Here's what's new in Windows 10 build 10240

Windows 10 build 10240, widely called the 'RTM build,' is just as stable as build 10166 but with a few interesting improvements

Here's what's new in Windows 10 build 10240

In a surprise move yesterday, Microsoft released build 10240 -- the so-called RTM build  -- for Windows Insiders running the Windows 10 Technical Preview in both Fast and Slow rings. In an even more surprising move, Microsoft released a huge security patch, KB 3074663, for those who install build 10240.

First, a note about terminology: I call build 10240 the RTM build because it has been released to hardware manufacturers and other partners outside of Microsoft to be installed on new PCs and tested for new software. In the Windows 3.1 days, RTM meant the bits had been released to those stamping out CDs or DVDs and putting them in shrink-wrapped boxes. Times change, but acronyms -- not so much. Since the days of Windows 7 -- and arguably earlier -- RTM has had very little to do with burning bits on shiny coasters. I'll continue to call build 10240 the RTM build or perhaps "the first RTM build."

Tantalizingly, though, Windows spokesperson Gabe Aul says, "This build is one step closer to what customers will start to receive on 7/29."

Clearly, Microsoft is trying to stress-test its servers with this build, offering it to both the Fast and Slow rings, with their more than 5 million Insiders, and making the build available only through Windows Update. Those ISOs you see on various sites are home-brewed versions assembled from the official ESD files.

Working with build 10240 overnight, I found it to be as stable as build 10166 (which is impressive, in my experience), and noticeably faster. I had problems connecting repeatedly with OneDrive, however -- Windows kept kicking me out -- and VPNs still don't work right. There's no OneDrive Universal app, as expected, and no Skype Universal app. 

Visible differences between builds 10240 and 10166 are few and far between, as befits an RTM build. There's no watermark on the lower-right corner of the desktop, nor is there an expiration "time bomb," as has been the case with all previous Preview builds.

When you first sign in, Microsoft includes new advertising for Edge, as well as Photos, Music (formerly Xbox Music, now called Groove Music), and Movies & TV (formerly Xbox Video). You then go through the old "Hi" sequence, ending up in a now-familiar-looking desktop, with a Start menu much like the ones we've been working with for several months.

There are a few minor differences in the Start menu. The Mail app has a running advertisement ("We speak Yahoo!"). Music is identified, at least in some places, as Groove Music. On the left side of the Start menu, Microsoft really wants you to download and install the old desktop-based Skype client, since the Universal Skype app won't be ready in time. The Get Office tile has been around for a few builds; at this point it's a cobbled-together Universal app that points you to various websites.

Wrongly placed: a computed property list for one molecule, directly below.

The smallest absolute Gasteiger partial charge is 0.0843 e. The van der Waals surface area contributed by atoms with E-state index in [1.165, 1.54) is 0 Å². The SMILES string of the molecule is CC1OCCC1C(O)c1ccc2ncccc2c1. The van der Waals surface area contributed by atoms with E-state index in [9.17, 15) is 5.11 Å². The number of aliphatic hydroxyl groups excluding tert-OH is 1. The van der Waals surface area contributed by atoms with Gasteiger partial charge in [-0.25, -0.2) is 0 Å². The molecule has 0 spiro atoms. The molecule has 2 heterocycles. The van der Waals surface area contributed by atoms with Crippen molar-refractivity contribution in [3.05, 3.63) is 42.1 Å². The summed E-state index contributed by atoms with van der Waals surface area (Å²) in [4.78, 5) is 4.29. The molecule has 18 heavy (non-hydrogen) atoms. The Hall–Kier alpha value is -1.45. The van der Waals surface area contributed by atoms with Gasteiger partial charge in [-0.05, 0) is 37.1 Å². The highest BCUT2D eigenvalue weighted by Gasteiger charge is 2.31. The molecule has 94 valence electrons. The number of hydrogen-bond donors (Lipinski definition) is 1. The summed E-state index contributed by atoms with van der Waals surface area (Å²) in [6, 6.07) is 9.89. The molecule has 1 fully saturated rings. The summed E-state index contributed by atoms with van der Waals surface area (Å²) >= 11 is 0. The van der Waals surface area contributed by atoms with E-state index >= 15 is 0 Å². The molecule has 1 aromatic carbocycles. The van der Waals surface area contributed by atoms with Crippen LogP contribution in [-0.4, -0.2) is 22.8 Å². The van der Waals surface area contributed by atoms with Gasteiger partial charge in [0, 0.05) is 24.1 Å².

The Windows Store may tell you that you have two apps awaiting download -- MSN Food & Drink, and MSN Health & Fitness -- but in fact, Microsoft has pulled both apps, along with the MSN Travel app, which won't come as a crushing blow to anybody. Iignore those two apps in the Store.

On the other hand, as soon as you have build 10240 installed, it would be a good idea to drop by Windows Update (Start > Settings > Update & security > Windows Update > check for updates) and install the Security Update KB 3074663. You will have to restart your PC afterward.

Windows Phone received updates earlier this week for its MSN Weather, MSN Money, Microsoft Photos, Outlook Mail, Outlook Calendar, Groove Music, and Voice Recorder apps. I couldn't find any appreciable difference between the corresponding apps in builds 10166 and 10240. The Albums feature in Photos still doesn't do much. The MSN Weather app no longer carries an advertisement. Xbox Music has been rebranded Groove Music, but the feature set hasn't improved.

Edge, the new browser, runs faster than ever. Microsoft claims it's much faster than Chrome, although you have to keep in mind that it's still a work in progress. As I mentioned yesterday, Google can now (in theory) be used as Edge's default search engine. In practice, my PCs show options for using Wikipedia and Twitter as search engines, but Google isn't yet on the list. Apparently it'll take a while for Google to become available on all copies of Edge. (Update: In the wee hours of Thursday morning, I could no longer coax the Wikipedia or Twitter search engines into Edge. They no longer appear as options on PCs that had them before -- no idea why.)

Build 10240 may not be the "absolutely final first build" of Windows 10, but it's very close. Of course, you should expect that those installing Windows 10 in late July will have a huge patch rollup waiting for them in Windows Update. 

Aul has promised "at least one fun surprise for Windows Insiders coming up!" I wonder what it could be.

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